Something you want to consider whenever you have a money related question is where the best source of information might be and who we most want to emulate in our decisions? Where do you get your financial advice? Where should you go?

Professional Resources

There are a few obvious places people check for advice. Those with a more traditional approach might make their bank or financial adviser their first stop.

A financial advisor or bank is ideal when you need specifics. What should you invest in? How much will a loan cost you over time? What options do you have for short term savings?

Another common stop is a financial media website. This might be the website for a bank, a popular investment blog or one of the many companies set out to inform the public of current trends or other events in the financial world. This might be a website like CNN Money, Forbes or Huff Post Money.

Sites in this category are great to catch up on what’s happening now, new ideas and general statistics about our country, finances and concerns. Like any news site there are biases but as far as up to date information there are few ways to stay in the know as successfully as following a few of these major news sites.

Alternative Sources

A distant cousin of the financial media website is the financial blog. There are tons to choose from and although they will come with perhaps a stronger bias than a media website, they add a personal touch that’s hard to come by from a larger corporation like Forbes or Huffington Post. The best resource to find a good list of financial blogs is’s list of the top 100 personal finance blogs

Finally there’s personal advice or word of mouth. This is perhaps the most common and the trickiest source of financial information. What your parents, siblings, friends and random acquaintances tell you about your finances can range from a life-changing wake up call to a risk-ridden road to bankruptcy.

It’s these alternative sources that we want to question and perhaps provide a litmus test for.

Who should you listen to?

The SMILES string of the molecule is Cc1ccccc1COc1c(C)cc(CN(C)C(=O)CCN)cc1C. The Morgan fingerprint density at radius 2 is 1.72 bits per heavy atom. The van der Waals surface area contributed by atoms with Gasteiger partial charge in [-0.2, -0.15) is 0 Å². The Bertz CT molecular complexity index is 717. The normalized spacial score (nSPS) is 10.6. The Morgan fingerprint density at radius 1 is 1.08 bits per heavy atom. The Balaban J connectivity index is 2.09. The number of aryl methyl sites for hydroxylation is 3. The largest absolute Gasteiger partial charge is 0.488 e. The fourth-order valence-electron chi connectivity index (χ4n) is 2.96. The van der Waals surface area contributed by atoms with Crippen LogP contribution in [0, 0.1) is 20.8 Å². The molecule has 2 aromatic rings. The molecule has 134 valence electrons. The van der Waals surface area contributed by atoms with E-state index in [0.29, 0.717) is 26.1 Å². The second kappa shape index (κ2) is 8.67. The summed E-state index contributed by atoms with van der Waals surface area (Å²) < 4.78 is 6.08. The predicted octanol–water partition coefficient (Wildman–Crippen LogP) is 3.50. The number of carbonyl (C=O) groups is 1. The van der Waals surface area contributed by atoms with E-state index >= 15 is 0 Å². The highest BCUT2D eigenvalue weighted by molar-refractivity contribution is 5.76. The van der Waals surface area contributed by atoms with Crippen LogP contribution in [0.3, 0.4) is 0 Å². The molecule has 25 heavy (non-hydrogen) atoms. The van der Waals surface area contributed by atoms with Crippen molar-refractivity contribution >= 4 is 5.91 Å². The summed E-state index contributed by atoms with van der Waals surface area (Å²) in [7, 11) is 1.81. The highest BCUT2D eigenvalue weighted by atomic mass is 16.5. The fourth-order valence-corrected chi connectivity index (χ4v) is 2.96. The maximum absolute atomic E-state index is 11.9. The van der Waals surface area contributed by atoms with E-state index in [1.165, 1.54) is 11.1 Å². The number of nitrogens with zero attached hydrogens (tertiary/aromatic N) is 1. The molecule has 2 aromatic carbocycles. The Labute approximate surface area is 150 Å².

It’s tempting to go to blogs and friends that tell you what you want to hear. Unfortunately there are so many voices in this money-advice region of our life that it’s hard to determine who is worth listening to. Do you take advice from someone who speaks confidently but recently filed for bankruptcy? Can you trust your neighbor who just had to borrow against their retirement to cover an unexpected home repair? Does the blogger underneath mountains of debt really have credible advice to give?

There are definitely times and places for commiserating and sometimes it’s excellent to release some of your financial fears to someone you know understands you i.e. another person working there way through the tricky task of borrowing money for college, paying off a home or figuring out how to afford necessary medical expenses. That person doesn’t need to be a guru to tell you what’s worked or hasn’t for them.

It’s the process by which we discern good from bad advice that’s important, not the process by which we accumulate the advice (reading blogs, talking to friends, visiting the bank).

We would argue the more information we have the better.

What questions should you ask?

Ultimately we think each financial resource available, the traditional banks and advisers, financial blogs and your friends and family all have merit. Different questions for different people at different times. What you should consider every time you’re looking for advice on a financial decision is this:

  • Do you want to emulate the person or entity giving you advice? Do they practice what they preach?
  • Will the person/entity benefit from you taking their recommendation? Financial advisers might get a kick back from certain investments, bloggers get some income when you use one of the products they’ve recommended.
  • Does the advice-giver provide evidence that their suggestion works for people in your situation or even multiple types of people?

Ask away. Research. Commiserate or celebrate. It’s OK if you don’t know the complete financial story of everyone who gives advice, but it is important that you understand not all advice is created equal.

Where do you go for financial advice? Why?